Skip Navigation

About the Journal

Urban cultures in America and around the world are growing, and with this growth comes a unique set of health issues. Traditional public health and medical practices and methods must be adapted to respond to the urban population. The Journal of Urban Health reflects the focus of its parent organization, the New York Academy of Medicine, on the emerging field of urban health and epidemiology.

Important changes in patterns of disease and disability have been noted in urban populations, encouraging health professionals to expand their vision to include social and economic determinants of health. For example, the parallel epidemics of substance abuse, teenage pregnancy, HIV, tuberculosis, and violence underscore the significance of such key factors as poverty, family disintegration, racial bias, and urban crowding in shaping the profile of urban morbidities.

The Journal of Urban Health addresses these health issues from both clinical and policy perspectives, filling a neglected niche in medical and health literature.

Now published by Oxford University Press, the Journal publishes four issues per year, thus ensuring timely reportage of important clinical developments and policy issues. In addition to original articles, the Journal publishes urban health data, book reviews, selected reports and proceedings from Academy symposia, and classic papers that are important to the knowledge base of the field.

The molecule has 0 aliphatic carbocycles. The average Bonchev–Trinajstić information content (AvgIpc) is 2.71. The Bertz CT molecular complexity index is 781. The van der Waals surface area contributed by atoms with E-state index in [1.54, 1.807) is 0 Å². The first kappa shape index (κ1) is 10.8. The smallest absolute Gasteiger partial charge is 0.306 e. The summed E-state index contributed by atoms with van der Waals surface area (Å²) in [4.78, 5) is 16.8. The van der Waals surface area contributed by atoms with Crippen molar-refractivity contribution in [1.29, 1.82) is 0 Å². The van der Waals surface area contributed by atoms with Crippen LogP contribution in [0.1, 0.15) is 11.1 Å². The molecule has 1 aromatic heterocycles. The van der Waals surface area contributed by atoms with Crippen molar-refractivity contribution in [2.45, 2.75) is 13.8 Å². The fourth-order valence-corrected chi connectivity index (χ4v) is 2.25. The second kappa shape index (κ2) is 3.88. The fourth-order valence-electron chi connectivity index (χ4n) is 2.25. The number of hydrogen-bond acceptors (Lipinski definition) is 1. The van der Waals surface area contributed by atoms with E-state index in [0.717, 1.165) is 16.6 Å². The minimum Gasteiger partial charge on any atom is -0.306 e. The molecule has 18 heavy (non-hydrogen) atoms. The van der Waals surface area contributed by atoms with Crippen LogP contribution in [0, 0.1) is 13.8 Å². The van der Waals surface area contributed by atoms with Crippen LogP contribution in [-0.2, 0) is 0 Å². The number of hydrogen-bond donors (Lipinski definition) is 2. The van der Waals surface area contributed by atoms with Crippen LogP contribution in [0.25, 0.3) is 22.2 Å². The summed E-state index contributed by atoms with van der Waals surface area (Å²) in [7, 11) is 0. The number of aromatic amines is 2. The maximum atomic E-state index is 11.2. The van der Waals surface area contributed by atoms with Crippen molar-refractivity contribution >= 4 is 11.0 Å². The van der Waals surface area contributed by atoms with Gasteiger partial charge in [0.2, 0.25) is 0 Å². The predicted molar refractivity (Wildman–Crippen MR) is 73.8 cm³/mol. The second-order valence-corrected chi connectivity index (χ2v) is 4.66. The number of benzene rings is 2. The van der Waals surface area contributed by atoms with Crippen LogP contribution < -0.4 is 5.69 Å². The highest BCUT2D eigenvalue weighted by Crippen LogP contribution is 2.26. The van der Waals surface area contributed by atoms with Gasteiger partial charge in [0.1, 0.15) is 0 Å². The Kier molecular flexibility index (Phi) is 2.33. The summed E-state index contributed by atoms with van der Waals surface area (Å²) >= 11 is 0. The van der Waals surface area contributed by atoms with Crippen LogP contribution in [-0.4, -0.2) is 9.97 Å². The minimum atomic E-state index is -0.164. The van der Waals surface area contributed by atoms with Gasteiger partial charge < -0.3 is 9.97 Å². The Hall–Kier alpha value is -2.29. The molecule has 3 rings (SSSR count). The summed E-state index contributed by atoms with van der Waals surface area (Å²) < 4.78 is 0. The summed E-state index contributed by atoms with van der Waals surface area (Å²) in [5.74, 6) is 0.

The New York Academy of Medicine

The New York Academy of Medicine, founded in 1847, is an independent, non-profit organization dedicated to enhancing the health of the public, and in particular to addressing the needs of urban populations. The Academy expresses this mission through educational programs, symposia, community outreach, research, and active engagement in policy development and advocacy.

The Academy membership consists of Fellows, a distinguished group of more than 2,700 physicians, academicians, and health professionals, who are elected by their peers for their contributions to health, science, or medicine. The support and expansion of Academy programs is made possible through membership fees, as well as through grants, gifts, and endowments.

<A HREF="/JURBAN/BOOKREV.HTML">BOOK REVIEWS</A>

<A HREF="/ACCESS_PURCHASE/">RIGHTS AND PERMISSIONS</A>

Published on behalf of

Impact factor: 1.341

Editor-in-Chief

David Vlahov, PhD